Final verdict: 4.5 shooting stars. I'm very glad I've found Kate Morton as an author because her writing style and plots are one of the few in adult fiction that appeal to me. I really enjoyed the psychology in here, particularly in the twisted character of Dolly.

Disclaimer: I received an ARC of this book as part of Atria Books' Galley Alley.

August 9, 2013

July "New Adult" Reviews — Link Them Up Here!

Sorry this post is up so late this month! Participants in the "New Adult" reading challenge, if you have NA reviews from July, here's your chance to link them up. And to everyone else: if you have not yet signed up for the NA Challenge but want to participate, don't stress — you can still sign up here! :)

August 1, 2013

Emerald Green: A Panoramic Review

*Note: There will be spoilers here for the first two books in the series, Ruby Red and Sapphire Blue. You can read my reviews of those here and here.
"Gwen has a destiny to fulfill, but no one will tell her what it is. She’s only recently learned that she is the Ruby, the final member of the time-traveling Circle of Twelve, and since then nothing has been going right. She suspects the founder of the Circle, Count Saint-German, is up to something nefarious, but nobody will believe her. And she’s just learned that her charming time-traveling partner, Gideon, has probably been using her all along. This stunning conclusion picks up where Sapphire Blue left off, reaching new heights of intrigue and romance as Gwen finally uncovers the secrets of the time-traveling society and learns her fate." (from Goodreads) 

Emerald Green by Kerstin Gier

My reaction: I read it in a day, so it's safe to say I was pretty into it! It was certainly better than Sapphire Blue. Of the three, this one focuses the most on the mythology of the Circle of Twelve and the philosopher's stone. On the flip side, though, there wasn't as much experience of the historical atmospheres and costumes (and very little fencing!), which was a bit of a bummer since I always like reveling in the historical side of things. Like in the first two books, the humour here is light and gentle, not taking itself too seriously or trying too hard.

Gwen and Gideon are super cute, especially once they get over their big misunderstanding (begun in Sapphire Blue) and bond together. Just generally the characters are lively, and I grew to quite like Gwen in this one. She didn't act as ditzy as she did in the previous books.

Best aspect: I am impressed by how Kerstin Gier really embraced the time travel concept; the plotline relies heavily on the fact that Gideon and Gwen go back in time, meet people, gain knowledge, and manipulate things. Of course, I'm sure there are a whole bunch of holes in reasoning — such is the nature of the time travel beast — and in the case of Emerald Green in particular it gets very convoluted. I couldn't keep all the back-and-forth time travelling and the sequence of events straight (although I think I got the main gist of how things were handled at the end). Nevertheless, it was neat the way the author so thoroughly utilized the mechanism she'd set up for time travel to enable her characters to solve the mystery involving the Count's search for immortality.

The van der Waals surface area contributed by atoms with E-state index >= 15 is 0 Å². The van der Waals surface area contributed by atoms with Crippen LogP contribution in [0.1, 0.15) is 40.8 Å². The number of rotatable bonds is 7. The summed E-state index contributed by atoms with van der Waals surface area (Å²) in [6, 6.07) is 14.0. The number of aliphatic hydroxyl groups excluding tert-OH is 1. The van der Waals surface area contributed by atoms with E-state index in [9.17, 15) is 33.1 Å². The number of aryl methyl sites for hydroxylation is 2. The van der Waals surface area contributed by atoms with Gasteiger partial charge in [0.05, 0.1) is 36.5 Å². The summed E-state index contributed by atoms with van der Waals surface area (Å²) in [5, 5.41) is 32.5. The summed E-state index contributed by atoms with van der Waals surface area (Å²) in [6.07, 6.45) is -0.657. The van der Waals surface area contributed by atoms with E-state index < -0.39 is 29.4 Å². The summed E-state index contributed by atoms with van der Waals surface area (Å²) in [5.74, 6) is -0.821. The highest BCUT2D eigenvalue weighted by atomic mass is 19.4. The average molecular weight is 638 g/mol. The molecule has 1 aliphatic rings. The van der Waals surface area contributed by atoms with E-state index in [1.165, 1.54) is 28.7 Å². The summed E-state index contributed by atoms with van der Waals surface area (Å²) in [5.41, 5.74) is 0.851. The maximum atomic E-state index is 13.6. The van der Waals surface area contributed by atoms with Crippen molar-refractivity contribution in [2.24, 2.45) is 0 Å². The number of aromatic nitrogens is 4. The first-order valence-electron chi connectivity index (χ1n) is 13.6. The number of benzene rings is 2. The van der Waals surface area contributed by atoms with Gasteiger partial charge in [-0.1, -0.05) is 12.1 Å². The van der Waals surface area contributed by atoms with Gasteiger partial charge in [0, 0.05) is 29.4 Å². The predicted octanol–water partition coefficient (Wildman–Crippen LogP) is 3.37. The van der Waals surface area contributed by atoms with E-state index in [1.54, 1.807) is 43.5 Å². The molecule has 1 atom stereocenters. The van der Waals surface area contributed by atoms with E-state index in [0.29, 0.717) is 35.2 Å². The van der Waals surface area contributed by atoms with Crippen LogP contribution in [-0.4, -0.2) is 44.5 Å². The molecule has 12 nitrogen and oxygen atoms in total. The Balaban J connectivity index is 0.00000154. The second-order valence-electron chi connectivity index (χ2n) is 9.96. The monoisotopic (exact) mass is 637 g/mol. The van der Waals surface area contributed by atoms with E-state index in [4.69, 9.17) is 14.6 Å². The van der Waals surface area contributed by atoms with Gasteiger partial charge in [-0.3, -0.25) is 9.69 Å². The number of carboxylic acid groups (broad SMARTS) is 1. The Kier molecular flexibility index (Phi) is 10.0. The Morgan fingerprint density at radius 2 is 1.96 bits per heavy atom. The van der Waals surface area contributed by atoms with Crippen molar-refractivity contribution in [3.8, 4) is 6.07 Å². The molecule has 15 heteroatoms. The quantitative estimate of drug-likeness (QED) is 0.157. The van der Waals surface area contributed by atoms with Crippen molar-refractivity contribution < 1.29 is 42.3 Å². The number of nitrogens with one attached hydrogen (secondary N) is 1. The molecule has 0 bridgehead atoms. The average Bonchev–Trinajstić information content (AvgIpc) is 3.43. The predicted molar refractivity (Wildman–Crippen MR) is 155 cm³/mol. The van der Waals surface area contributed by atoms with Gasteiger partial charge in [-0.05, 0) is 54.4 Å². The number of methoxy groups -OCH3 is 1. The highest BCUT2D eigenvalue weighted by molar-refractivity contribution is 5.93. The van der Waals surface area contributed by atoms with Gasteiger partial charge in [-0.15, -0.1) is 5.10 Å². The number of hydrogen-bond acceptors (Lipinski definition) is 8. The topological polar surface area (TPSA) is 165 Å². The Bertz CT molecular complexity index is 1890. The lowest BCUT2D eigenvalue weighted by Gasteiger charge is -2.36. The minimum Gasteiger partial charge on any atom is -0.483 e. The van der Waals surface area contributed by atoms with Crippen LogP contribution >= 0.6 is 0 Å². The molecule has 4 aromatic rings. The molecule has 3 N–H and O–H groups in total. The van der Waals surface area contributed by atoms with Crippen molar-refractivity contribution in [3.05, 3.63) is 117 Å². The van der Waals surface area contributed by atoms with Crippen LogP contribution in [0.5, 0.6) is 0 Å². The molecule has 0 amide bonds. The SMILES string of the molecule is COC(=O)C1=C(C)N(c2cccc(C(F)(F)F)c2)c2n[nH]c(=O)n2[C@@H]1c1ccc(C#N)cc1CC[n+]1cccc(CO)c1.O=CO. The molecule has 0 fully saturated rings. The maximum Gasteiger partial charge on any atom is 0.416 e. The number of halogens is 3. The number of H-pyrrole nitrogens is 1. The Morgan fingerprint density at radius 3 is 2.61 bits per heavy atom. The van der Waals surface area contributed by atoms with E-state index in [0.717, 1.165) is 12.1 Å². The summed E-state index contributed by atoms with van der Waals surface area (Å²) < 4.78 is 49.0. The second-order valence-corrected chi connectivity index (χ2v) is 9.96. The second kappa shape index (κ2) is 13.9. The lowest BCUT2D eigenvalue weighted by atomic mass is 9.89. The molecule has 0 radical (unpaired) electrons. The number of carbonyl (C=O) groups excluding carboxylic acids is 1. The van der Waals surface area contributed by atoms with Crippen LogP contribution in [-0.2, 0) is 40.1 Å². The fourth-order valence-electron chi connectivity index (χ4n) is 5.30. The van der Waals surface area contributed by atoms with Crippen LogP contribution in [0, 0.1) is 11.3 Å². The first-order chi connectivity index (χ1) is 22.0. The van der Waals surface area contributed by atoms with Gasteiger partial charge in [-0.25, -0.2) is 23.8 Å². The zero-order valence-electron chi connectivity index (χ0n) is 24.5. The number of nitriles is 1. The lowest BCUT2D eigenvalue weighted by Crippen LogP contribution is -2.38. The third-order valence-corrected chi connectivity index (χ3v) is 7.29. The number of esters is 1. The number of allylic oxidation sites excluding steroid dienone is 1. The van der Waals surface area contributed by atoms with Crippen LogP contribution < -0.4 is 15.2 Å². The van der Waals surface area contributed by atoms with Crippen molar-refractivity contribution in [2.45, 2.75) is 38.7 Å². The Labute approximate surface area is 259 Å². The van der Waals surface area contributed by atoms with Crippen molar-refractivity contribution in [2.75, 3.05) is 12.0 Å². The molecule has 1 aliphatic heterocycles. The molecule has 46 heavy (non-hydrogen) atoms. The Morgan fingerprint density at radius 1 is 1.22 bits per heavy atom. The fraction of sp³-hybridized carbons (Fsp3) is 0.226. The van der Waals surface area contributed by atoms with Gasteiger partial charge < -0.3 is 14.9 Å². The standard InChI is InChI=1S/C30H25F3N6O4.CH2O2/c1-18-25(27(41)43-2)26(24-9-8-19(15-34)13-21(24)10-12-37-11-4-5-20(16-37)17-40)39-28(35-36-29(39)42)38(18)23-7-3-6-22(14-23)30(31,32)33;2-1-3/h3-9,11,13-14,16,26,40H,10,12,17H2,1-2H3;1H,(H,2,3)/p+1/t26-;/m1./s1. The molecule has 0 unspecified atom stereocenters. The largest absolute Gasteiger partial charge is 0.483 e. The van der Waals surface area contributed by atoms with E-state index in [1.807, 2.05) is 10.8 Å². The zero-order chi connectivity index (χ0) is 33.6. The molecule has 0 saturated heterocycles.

If I could change something... I'd give it a stronger ending. I was a little disappointed with the present-day villain reveal (spoiler: I didn't guess it was Mr. Whitman, but I was expecting it to be someone who seemed very innocent, and quite frankly we'd gotten lots of warnings about how creepy he was!) and I thought there should have been more denouement. The ending came off as rather abrupt, and I wanted more closure (in particular I wanted to know what happened to the villain). I also thought the way the climactic scene was set up was kind of cheesy (spoiler: Gideon getting shot and then it turning out that he'd swallowed a potion of the philosopher's stone) and not as epic as I was hoping for. I would have liked something that involved all the Guardians, and that never materialized; instead the focus was just on Gideon and Gwen. Overall it seemed like the ending was wrapped up in a slapdash sort of fashion, as though the author had spent less time on the final chapters than the rest of the book.

I also wish some of the side characters — the gargoyle, Great-Aunt Maddy, Gwen's siblings, Charlotte — had been given more of a role to play, plotwise. It seems like many of them were mostly there for comedic effect. I thought Gwen and Gideon should have involved one of the Guardians they thought they could trust; they rely on this or that Guardian at very specific times, but I feel like they should have had a mentor.
If you haven't read it: read the first two books before you read this one! Even if you've already read them, a re-read might be a good idea to refresh your memory. It'd been a while since I'd read the first two, so during my read of Emerald Green I was kind of shaky on some of the names and details of the world-building.

If you have read it: I don't understand something spoileryhow were Lucy and Paul able to escape to the past and live there? Did they stop aging at that point? Gwen meets them and they're really young... so are they immortal too? How are they able to elapse for that long without getting sick? I'm not sure if this issue was addressed and I just don't remember, or if it was never fully explained. Anyone else have an answer to this?

Just one more thing I want to mention: the other reveal (spoiler: that Lucy and Paul are Gwen's parents) was not very shocking for me, as that possibility had crossed my mind at least a couple times earlier in the series. 

Quote (from the ARC): 

"That's just what I don't know! What ought I to beware of?"

"Pastrami sandwiches, for one thing, and too much sunlight. It's bad for the complexion," said Lady Tilney firmly—and then she blurred in front of my eyes and I was back in the year 1956.

Final verdict: 4 shooting stars. The series as a whole didn't blow me away, but they're certainly very quick, easy reads. I think readers who enjoy time travel and history but aren't super picky about historical accuracy or sci-fi notions would enjoy this series. If you really want to figure out all the time travel details then things get complicated, but it's impressive that the author went to that much work. It seems like if you tried to connect all the dots it would probably make sense... Anyway, I think this series would actually make a really entertaining movie. 

Disclaimer: I received an ARC for review from Raincoast Books.